Proposal Title

Effect on Student Learning and Attitudes Toward Science in a Non-Majors Biology Course

Proposal Abstract

In a liberal arts education, non-science majors must take a science course to graduate. Many of these students fear science courses and the volume of information to learn. Curriculum was developed to reduce the amount of content driven topics and instead design courses that would improve scientific literacy while showing real world applications. Previous studies have shown that active learning techniques improve classroom learning; therefore several activities were incorporated into a non-majors Biology course. These activities included case studies and interactive exercises designed to help understand complex concepts in biology. Data shows 55% of the students enrolling in the non-majors Biology course in this study enjoyed working in groups to solve problems at the start of the semester. At the end of the semester, 74% of the students felt the group assignments and activities were useful and helped them understand the course material better than other methods.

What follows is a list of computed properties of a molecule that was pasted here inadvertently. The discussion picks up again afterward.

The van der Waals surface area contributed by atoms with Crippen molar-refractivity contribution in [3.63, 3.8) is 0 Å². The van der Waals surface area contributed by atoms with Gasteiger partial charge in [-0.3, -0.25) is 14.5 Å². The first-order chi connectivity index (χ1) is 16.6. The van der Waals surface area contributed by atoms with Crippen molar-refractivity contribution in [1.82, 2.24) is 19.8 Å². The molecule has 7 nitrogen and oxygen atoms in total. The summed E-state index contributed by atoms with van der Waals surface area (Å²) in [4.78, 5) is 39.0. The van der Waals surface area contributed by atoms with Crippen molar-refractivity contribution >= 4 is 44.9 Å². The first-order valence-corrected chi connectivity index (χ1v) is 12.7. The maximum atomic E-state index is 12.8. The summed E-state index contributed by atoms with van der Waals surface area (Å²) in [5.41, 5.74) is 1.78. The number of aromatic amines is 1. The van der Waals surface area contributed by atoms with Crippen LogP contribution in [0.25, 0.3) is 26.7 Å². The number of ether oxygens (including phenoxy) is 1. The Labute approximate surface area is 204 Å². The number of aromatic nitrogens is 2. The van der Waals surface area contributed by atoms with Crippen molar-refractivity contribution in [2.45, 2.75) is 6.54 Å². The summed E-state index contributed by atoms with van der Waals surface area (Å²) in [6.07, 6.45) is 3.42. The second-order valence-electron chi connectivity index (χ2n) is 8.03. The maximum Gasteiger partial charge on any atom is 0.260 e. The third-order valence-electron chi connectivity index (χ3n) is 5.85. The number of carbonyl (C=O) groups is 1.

Location

Concourse

Publication Type and Release Option

Presentation (Open Access)

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Mar 11th, 4:00 PM Mar 11th, 5:45 PM

Effect on Student Learning and Attitudes Toward Science in a Non-Majors Biology Course

Concourse

In a liberal arts education, non-science majors must take a science course to graduate. Many of these students fear science courses and the volume of information to learn. Curriculum was developed to reduce the amount of content driven topics and instead design courses that would improve scientific literacy while showing real world applications. Previous studies have shown that active learning techniques improve classroom learning; therefore several activities were incorporated into a non-majors Biology course. These activities included case studies and interactive exercises designed to help understand complex concepts in biology. Data shows 55% of the students enrolling in the non-majors Biology course in this study enjoyed working in groups to solve problems at the start of the semester. At the end of the semester, 74% of the students felt the group assignments and activities were useful and helped them understand the course material better than other methods.